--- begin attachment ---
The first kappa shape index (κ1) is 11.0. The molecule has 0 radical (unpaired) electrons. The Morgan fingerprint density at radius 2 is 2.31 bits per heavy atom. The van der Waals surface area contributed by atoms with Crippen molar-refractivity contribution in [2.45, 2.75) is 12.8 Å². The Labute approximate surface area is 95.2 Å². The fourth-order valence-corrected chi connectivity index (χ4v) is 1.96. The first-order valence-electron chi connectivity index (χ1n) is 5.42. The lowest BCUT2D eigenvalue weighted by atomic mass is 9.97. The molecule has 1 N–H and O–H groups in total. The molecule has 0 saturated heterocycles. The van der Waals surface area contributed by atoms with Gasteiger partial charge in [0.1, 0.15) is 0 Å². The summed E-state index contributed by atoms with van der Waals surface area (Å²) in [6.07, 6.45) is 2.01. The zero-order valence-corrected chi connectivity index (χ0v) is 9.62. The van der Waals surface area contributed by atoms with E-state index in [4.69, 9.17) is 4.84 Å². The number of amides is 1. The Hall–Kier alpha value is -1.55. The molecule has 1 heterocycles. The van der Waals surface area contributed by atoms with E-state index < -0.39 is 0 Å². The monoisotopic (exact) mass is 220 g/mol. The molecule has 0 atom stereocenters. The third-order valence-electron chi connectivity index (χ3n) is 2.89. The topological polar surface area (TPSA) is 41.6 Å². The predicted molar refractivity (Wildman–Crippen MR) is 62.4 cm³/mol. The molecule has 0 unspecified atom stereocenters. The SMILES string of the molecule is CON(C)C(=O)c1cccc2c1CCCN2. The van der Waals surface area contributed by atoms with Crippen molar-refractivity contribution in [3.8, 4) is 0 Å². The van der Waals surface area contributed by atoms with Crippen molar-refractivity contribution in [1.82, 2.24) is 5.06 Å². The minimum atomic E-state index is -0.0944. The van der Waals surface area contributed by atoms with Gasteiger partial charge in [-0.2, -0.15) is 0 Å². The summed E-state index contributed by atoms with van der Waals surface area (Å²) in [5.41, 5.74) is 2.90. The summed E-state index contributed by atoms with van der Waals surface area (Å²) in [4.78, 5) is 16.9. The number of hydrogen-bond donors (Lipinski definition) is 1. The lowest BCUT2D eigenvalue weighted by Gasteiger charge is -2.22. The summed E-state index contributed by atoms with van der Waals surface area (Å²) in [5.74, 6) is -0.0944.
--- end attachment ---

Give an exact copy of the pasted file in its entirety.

The first kappa shape index (κ1) is 11.0. The molecule has 0 radical (unpaired) electrons. The Morgan fingerprint density at radius 2 is 2.31 bits per heavy atom. The van der Waals surface area contributed by atoms with Crippen molar-refractivity contribution in [2.45, 2.75) is 12.8 Å². The Labute approximate surface area is 95.2 Å². The fourth-order valence-corrected chi connectivity index (χ4v) is 1.96. The first-order valence-electron chi connectivity index (χ1n) is 5.42. The lowest BCUT2D eigenvalue weighted by atomic mass is 9.97. The molecule has 1 N–H and O–H groups in total. The molecule has 0 saturated heterocycles. The van der Waals surface area contributed by atoms with Gasteiger partial charge in [0.1, 0.15) is 0 Å². The summed E-state index contributed by atoms with van der Waals surface area (Å²) in [6.07, 6.45) is 2.01. The zero-order valence-corrected chi connectivity index (χ0v) is 9.62. The van der Waals surface area contributed by atoms with E-state index in [4.69, 9.17) is 4.84 Å². The number of amides is 1. The Hall–Kier alpha value is -1.55. The molecule has 1 heterocycles. The van der Waals surface area contributed by atoms with E-state index < -0.39 is 0 Å². The monoisotopic (exact) mass is 220 g/mol. The molecule has 0 atom stereocenters. The third-order valence-electron chi connectivity index (χ3n) is 2.89. The topological polar surface area (TPSA) is 41.6 Å². The predicted molar refractivity (Wildman–Crippen MR) is 62.4 cm³/mol. The molecule has 0 unspecified atom stereocenters. The SMILES string of the molecule is CON(C)C(=O)c1cccc2c1CCCN2. The van der Waals surface area contributed by atoms with Crippen molar-refractivity contribution in [3.8, 4) is 0 Å². The van der Waals surface area contributed by atoms with Crippen molar-refractivity contribution in [1.82, 2.24) is 5.06 Å². The minimum atomic E-state index is -0.0944. The van der Waals surface area contributed by atoms with Gasteiger partial charge in [-0.2, -0.15) is 0 Å². The summed E-state index contributed by atoms with van der Waals surface area (Å²) in [5.41, 5.74) is 2.90. The summed E-state index contributed by atoms with van der Waals surface area (Å²) in [4.78, 5) is 16.9. The number of hydrogen-bond donors (Lipinski definition) is 1. The lowest BCUT2D eigenvalue weighted by Gasteiger charge is -2.22. The summed E-state index contributed by atoms with van der Waals surface area (Å²) in [5.74, 6) is -0.0944.